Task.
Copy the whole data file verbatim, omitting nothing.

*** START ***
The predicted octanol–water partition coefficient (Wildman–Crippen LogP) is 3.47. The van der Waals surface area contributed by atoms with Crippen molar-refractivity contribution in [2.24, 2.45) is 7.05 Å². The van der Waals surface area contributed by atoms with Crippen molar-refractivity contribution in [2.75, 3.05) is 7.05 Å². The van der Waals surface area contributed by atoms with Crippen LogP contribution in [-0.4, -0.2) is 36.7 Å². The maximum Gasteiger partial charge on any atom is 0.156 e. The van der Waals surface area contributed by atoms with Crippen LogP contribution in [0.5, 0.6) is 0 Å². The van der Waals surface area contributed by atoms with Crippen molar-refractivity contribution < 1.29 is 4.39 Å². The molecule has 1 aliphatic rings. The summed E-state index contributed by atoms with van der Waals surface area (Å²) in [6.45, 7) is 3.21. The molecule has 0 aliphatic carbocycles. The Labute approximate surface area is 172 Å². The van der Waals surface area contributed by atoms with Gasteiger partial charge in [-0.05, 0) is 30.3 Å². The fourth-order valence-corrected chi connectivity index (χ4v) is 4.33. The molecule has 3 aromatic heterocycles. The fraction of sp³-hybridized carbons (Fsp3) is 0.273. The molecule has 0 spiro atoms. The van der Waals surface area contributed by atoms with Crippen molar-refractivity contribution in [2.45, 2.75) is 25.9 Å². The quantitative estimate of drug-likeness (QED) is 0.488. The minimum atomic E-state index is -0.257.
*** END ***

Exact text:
The predicted octanol–water partition coefficient (Wildman–Crippen LogP) is 3.47. The van der Waals surface area contributed by atoms with Crippen molar-refractivity contribution in [2.24, 2.45) is 7.05 Å². The van der Waals surface area contributed by atoms with Crippen molar-refractivity contribution in [2.75, 3.05) is 7.05 Å². The van der Waals surface area contributed by atoms with Crippen LogP contribution in [-0.4, -0.2) is 36.7 Å². The maximum Gasteiger partial charge on any atom is 0.156 e. The van der Waals surface area contributed by atoms with Crippen LogP contribution in [0.5, 0.6) is 0 Å². The van der Waals surface area contributed by atoms with Crippen molar-refractivity contribution < 1.29 is 4.39 Å². The molecule has 1 aliphatic rings. The summed E-state index contributed by atoms with van der Waals surface area (Å²) in [6.45, 7) is 3.21. The molecule has 0 aliphatic carbocycles. The Labute approximate surface area is 172 Å². The van der Waals surface area contributed by atoms with Gasteiger partial charge in [-0.05, 0) is 30.3 Å². The fourth-order valence-corrected chi connectivity index (χ4v) is 4.33. The molecule has 3 aromatic heterocycles. The fraction of sp³-hybridized carbons (Fsp3) is 0.273. The molecule has 0 spiro atoms. The van der Waals surface area contributed by atoms with Crippen molar-refractivity contribution in [2.45, 2.75) is 25.9 Å². The quantitative estimate of drug-likeness (QED) is 0.488. The minimum atomic E-state index is -0.257.